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National Lab Opens Battery Manufacturing R&D Center

Chevrolet Volt and battery replica (Photo by John F. Martin for General Motors)

A Chevrolet Volt and replica of the t-shaped battery pack (Photo by John F. Martin for General Motors)

Oak Ridge National Laboratory in Tennessee, part of U.S. Department of Energy, has opened a research and development center for battery manufacturing. The lab says the facility is designed for open collaboration among participating companies, although the lab did not disclose which companies are taking part.

The facility, which the lab says costs $3 million, is an open access battery manufacturing R&D facility that allows for collaboration with industry and other national labs, while protecting the intellectual property of industrial partners. According to the lab, companies taking part include battery manufacturers, chemical and materials suppliers, system integrators, and original equipment manufacturers.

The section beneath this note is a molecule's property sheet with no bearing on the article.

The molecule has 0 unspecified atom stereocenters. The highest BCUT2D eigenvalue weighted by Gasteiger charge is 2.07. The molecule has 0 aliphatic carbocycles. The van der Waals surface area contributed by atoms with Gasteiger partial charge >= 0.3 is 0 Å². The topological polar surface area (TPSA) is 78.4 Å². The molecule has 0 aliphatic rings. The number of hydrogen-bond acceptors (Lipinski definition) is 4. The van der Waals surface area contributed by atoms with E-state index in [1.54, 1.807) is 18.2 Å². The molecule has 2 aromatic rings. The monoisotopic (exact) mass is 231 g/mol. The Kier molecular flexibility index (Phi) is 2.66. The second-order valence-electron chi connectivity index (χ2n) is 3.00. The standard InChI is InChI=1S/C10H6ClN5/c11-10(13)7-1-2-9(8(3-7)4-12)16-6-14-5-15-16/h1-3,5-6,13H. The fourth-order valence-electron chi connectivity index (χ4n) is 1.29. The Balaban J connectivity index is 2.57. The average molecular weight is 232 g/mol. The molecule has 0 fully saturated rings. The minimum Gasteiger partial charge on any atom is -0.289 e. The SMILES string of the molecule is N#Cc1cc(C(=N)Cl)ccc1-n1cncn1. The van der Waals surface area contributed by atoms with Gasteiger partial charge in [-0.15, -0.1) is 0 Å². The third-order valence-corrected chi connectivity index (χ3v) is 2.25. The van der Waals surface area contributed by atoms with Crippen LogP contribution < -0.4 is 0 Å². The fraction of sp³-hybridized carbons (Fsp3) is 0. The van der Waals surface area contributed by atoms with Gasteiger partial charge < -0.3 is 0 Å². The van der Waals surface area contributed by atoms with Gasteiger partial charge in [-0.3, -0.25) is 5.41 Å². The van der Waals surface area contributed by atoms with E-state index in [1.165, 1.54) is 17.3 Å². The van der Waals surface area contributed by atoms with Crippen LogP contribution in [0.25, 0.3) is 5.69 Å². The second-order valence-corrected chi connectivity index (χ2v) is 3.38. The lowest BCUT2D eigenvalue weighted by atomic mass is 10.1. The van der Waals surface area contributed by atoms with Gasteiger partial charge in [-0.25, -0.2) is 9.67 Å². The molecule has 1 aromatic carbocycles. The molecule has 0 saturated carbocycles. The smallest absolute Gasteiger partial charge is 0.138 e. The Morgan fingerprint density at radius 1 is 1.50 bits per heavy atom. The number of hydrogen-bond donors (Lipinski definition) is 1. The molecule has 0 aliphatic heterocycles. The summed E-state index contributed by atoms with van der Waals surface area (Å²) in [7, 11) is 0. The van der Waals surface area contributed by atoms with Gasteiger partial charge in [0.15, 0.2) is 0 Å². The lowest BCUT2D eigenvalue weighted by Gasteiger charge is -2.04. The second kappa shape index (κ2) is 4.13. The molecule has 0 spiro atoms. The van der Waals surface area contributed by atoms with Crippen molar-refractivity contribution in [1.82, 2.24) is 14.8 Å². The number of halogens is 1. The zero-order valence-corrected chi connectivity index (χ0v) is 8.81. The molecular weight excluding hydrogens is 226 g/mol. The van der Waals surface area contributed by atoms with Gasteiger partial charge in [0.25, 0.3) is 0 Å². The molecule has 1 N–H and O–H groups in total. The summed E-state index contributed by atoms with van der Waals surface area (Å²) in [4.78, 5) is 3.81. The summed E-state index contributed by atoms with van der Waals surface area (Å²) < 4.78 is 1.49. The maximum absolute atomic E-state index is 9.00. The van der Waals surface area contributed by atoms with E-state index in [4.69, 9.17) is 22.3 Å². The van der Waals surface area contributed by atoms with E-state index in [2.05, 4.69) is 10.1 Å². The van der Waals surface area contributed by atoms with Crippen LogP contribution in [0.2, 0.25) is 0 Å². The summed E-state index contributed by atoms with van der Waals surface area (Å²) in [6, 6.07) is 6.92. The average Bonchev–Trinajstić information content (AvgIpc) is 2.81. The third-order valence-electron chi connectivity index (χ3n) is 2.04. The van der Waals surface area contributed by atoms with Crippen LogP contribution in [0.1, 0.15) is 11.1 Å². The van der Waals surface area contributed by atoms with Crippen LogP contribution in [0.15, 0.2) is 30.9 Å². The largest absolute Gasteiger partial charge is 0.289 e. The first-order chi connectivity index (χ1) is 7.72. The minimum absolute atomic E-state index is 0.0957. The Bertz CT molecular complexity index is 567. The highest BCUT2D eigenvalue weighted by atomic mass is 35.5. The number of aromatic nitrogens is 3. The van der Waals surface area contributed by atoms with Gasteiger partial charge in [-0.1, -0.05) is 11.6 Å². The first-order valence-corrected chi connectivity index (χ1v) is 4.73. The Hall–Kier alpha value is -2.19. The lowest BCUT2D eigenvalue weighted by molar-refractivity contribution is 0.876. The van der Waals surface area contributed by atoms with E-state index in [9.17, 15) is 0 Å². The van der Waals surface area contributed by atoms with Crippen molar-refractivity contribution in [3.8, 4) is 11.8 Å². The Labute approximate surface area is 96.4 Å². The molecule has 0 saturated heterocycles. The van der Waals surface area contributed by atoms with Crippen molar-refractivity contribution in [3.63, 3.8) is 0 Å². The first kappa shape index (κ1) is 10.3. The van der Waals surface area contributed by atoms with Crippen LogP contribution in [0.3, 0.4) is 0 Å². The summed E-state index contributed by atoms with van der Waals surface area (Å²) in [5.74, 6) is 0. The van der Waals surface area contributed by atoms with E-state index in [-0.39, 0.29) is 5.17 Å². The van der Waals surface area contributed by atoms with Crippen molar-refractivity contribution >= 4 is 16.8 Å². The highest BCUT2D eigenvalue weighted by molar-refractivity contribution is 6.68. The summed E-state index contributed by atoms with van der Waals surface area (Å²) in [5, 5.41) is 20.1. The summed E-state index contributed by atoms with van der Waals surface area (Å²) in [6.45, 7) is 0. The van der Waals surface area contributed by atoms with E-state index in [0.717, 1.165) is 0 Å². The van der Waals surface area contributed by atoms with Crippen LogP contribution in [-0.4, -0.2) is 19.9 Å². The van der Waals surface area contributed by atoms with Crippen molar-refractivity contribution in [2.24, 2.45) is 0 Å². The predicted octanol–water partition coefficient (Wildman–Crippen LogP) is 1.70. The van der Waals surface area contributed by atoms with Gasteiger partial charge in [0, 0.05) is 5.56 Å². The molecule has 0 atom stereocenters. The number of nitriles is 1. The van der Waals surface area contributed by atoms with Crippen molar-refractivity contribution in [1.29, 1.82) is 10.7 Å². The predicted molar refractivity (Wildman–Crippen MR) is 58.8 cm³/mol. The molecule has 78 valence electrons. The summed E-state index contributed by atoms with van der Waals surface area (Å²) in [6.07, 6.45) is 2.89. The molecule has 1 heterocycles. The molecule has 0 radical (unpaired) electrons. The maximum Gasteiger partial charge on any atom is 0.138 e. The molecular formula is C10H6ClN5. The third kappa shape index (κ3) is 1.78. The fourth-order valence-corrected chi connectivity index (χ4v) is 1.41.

One of the aims of the center is to “integrate advanced material components into a complete battery, analyze how it perform, and better understand how to improve it,” says Claus Daniel, deputy director of Oak Ridge’s programs on sustainable transportation. “With this capability, we can isolate and evaluate a material or process, and quantify any advantage that each would provide.”

The facility can make batteries with up to 7 ampere-hours capacity, that provides for demonstration capabilities. In addition to battery manufacturing equipment, the Oak Ridge center has two climate controlled rooms totaling 1,400 square feet for materials testing and manufacturing simulation. One room allows for mixing of various slurries, stabilization, coating and drying, which maintains relative humidity levels between 0.5 and 15 percent.

A second room maintains a dew point of minus-40 degrees Celsius, which is needed to prevent moisture from entering and degrading battery cells. Here, battery electrodes, cathodes, and anodes are assembled automatically into pouches that are filled with a precise amount of electrolyte. The pouches are then trimmed and sealed through a heating and vacuum process.

The facility, says Daniel, “allows collaborators to develop and optimize processes, manufacturing schemes, perform diagnostics and maximize yield.” The lab says it has contracts with with eight battery-related companies to help them compete in global markets.

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